I did something dumb yesterday. I got into an argument with someone on twitter. I usually try to stay away from that, it never ends well. The other person usually walks away thinking I’m dumb, and I leave not thinking much better of them. This time, the argument started with the claim that software development teams doing estimation with story points and task hours have 250% better quality.
— Martin Burns (@MartinBurnsSCO) March 19, 2016
Martin is referencing the information presented in this white paper — ImpactofAgileQuantified2015 — where quality is defined in terms of the number of bugs found downstream. The Whitepaper was behind an email wall, and I balked all over twitter about the claim without having read first. Skin in the game is important. I registered, downloaded my copy, and will talk about their working definition of quality with some guidance from material I have read on measurement, as well as the work of Dr. Kaner.
Reliability and Validity
Meaningful measures have what we call reliability and validity. A measure is reliable to the extent that it can be performed many times by different people, and each person will get the same result. There are three types of validity, I am concerned with construct validity right now. Construct validity is the extent to which a measure (example: 250 downstream bugs reported over a period of 1 week) correlates to a theory or idea like quality.
Any kind of bug count as a measure of quality, including down stream bugs found per increment of time, has problems of both reliability and validity.
Lets say that I release a software product to the market, customers are using it for a period of two weeks, and over two weeks 45 bugs are logged into a tracking system by the people using the product. Members of the development staff review those bugs over a few days and categorize 6 of them as feature requests, 3 of them as unable to reproduce, and 4 as not a bug. The remaining 32 issues are categorized by priority (how important it is to fix them), and severity (how bad the failure is).
The varying reports in this scenario point to unreliability. The customer(s) feel that they experiences 45 different problems while using the product. The development group, after reviewing those issues, feel that only 32 of those issues are bugs. Which party is right? There are also a few hidden questions to consider here:
- Did the customer experience bugs and not report them?
- Did every bug reported get documented and tracked? Maybe some got lost in email threads.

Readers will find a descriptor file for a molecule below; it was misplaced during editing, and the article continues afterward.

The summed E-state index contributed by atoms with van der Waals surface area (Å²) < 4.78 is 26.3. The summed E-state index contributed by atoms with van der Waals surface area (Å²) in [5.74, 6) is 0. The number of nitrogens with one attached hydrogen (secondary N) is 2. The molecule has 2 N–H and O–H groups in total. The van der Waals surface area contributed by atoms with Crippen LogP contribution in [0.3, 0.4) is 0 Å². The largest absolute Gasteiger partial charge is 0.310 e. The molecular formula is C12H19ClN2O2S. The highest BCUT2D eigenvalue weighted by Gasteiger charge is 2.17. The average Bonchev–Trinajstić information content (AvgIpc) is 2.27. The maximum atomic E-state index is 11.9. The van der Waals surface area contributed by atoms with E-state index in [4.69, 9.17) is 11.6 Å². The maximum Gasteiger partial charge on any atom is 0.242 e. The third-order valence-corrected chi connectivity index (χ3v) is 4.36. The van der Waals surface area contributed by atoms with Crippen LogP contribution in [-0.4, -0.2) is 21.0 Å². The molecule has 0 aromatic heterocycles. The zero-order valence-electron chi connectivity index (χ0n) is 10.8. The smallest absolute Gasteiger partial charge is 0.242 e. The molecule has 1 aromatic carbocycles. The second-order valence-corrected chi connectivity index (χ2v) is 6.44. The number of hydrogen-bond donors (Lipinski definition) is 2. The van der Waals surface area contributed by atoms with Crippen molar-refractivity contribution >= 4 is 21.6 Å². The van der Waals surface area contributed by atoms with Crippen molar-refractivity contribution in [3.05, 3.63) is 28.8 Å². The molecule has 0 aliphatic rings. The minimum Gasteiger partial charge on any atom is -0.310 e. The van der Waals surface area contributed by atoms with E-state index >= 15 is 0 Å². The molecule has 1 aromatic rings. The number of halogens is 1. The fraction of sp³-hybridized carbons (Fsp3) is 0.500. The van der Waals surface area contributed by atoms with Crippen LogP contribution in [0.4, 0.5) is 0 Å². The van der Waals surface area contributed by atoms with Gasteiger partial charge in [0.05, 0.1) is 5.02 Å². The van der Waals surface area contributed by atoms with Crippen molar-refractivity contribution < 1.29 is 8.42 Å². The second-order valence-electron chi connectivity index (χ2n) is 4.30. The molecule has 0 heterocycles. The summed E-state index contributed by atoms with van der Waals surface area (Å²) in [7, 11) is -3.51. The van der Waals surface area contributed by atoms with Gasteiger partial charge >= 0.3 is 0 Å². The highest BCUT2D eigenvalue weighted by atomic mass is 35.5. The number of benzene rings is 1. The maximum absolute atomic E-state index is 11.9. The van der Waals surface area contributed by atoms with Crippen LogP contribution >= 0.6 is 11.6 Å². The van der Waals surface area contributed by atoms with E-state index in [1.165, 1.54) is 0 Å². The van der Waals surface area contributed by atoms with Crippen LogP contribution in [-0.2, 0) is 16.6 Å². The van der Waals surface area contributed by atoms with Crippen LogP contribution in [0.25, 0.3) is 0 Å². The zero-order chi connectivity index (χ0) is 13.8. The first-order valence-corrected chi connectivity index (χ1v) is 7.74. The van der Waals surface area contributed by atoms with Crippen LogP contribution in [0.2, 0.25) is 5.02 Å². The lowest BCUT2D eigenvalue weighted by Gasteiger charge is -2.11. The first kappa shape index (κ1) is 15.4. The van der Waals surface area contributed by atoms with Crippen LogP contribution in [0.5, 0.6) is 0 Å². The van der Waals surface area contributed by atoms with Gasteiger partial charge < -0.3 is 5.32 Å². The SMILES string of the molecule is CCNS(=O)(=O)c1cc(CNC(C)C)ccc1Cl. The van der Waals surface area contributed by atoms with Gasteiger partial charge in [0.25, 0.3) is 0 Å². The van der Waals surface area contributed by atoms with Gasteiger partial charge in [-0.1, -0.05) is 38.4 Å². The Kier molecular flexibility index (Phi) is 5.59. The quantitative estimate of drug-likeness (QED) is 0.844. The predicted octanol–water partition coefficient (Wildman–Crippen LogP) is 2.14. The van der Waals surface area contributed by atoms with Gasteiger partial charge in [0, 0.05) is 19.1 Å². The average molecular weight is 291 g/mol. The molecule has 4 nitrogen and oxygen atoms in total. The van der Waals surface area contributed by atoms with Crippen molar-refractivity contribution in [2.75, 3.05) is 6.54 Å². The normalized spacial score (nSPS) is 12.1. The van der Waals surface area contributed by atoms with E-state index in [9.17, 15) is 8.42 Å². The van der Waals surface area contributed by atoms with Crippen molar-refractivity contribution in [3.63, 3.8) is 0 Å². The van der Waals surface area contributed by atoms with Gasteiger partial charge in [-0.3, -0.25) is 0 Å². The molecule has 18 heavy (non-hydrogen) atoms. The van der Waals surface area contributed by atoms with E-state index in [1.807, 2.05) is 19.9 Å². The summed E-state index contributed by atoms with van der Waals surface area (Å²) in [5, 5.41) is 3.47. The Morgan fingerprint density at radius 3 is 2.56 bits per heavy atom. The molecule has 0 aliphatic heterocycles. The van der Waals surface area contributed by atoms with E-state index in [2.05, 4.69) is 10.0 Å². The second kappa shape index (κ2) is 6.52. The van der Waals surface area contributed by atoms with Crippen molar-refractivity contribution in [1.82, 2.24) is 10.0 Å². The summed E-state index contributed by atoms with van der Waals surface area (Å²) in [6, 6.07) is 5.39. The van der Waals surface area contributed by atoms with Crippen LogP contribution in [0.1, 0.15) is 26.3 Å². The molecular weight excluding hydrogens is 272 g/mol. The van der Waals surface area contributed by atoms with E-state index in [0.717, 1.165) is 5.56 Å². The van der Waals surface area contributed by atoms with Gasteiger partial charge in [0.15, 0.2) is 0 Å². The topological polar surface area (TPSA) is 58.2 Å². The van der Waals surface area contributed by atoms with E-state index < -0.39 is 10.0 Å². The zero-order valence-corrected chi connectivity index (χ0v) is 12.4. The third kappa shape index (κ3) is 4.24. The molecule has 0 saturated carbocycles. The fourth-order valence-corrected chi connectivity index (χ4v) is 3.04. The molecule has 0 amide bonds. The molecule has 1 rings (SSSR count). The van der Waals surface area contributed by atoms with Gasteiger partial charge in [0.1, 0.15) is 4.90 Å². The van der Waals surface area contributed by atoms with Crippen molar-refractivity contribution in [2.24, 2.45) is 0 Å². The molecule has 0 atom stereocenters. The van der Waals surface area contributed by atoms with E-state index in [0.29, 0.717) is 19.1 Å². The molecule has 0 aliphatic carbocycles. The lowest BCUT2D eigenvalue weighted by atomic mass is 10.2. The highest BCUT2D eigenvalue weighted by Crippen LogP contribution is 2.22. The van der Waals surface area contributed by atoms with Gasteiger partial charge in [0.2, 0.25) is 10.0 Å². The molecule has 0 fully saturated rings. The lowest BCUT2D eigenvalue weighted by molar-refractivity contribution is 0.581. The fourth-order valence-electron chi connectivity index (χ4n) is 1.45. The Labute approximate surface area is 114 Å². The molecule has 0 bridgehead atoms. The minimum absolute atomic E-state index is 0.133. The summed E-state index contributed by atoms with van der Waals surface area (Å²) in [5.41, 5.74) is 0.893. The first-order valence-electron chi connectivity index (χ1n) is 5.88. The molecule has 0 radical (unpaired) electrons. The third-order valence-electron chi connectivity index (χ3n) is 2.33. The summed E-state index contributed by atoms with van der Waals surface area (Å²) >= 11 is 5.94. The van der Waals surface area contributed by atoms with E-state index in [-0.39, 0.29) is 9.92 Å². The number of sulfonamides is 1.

- If a different customer found more bugs over the same period of time, does that mean product quality is worse?
Assume we have a product that is being used by 10 people over a period of two weeks. During that time, those 10 people report 20 bugs. In another experiment, that same product is used by 1000 people for two weeks and that group of people reports 200 bugs.If the first group that used the product was happy and wanted to continue to be paying customers despite the fact that group 2 found 200 bugs, does the product have good quality or bad quality?
Quality and Bugs Are Social
This points to the idea that quality is a social construct, it is a judgement people make based on their personal value system. A product can be valuable for one person, and terrible for another at the same time. The concept of a bug is also social and there is no standard definition for what it means. If you have ever taken part in a bug triage meeting where reported issues are getting routinely re-categorized as features, or working as designed, then you have experienced this first hand. Bugs are also not equal things. A server crash is not the same at a form failing to submit because of a special character, and those are not the same as a performance problem. Counting bugs and making a conversion from number to quality usually pretends that bugs are consistent things.If they were, we wouldn’t need descriptors like severity or priority to help the business make decisions about what to fix, and what to leave be.
Numbers are intoxicating. I can look at them and they seem to tell a clear, simple story. There isn’t one story there though, there are several. And, when I look at data, I am creating a story around what I see. That story may or may not represent a reality for the people using the product. I think it was Edwin Boring who said measurements are used to construct a reality for people that were not there to observe it. Whose reality are you constructing?
Inquiry or Control
I get that managers, directors, and C* level people have a need to understand how a project is going. They can not be there to understand the reality of building software, because they are busy tending to other aspects of the business. Sometimes measurement is how they get that feeling. I think using measurement as a place to begin asking questions is healthy. If a team I am working on puts a new product version into production for two weeks and gets 5 bug reports, and then two weeks later releases another new version and gets 100 bug reports the right thing to do there is ask “What’s going on here”? The change is probably a signal that something is happen with the development team, or something is happening with the customer, or maybe both. But, if we don’t start with a question, we’ll never know.
So, back to the moral of the story, it is not possible to measure a 250% improvement in quality based on a reduction in down stream bugs. It probably isn’t possible to measure a 250% quality improvement period. If there is some way, I suspect it would be a very complicated (and nuanced) anthropology experiment that would be too expensive for any company to bother performing.
Here are some of the books I have read (incompletely) that shaped the way I think about measurement.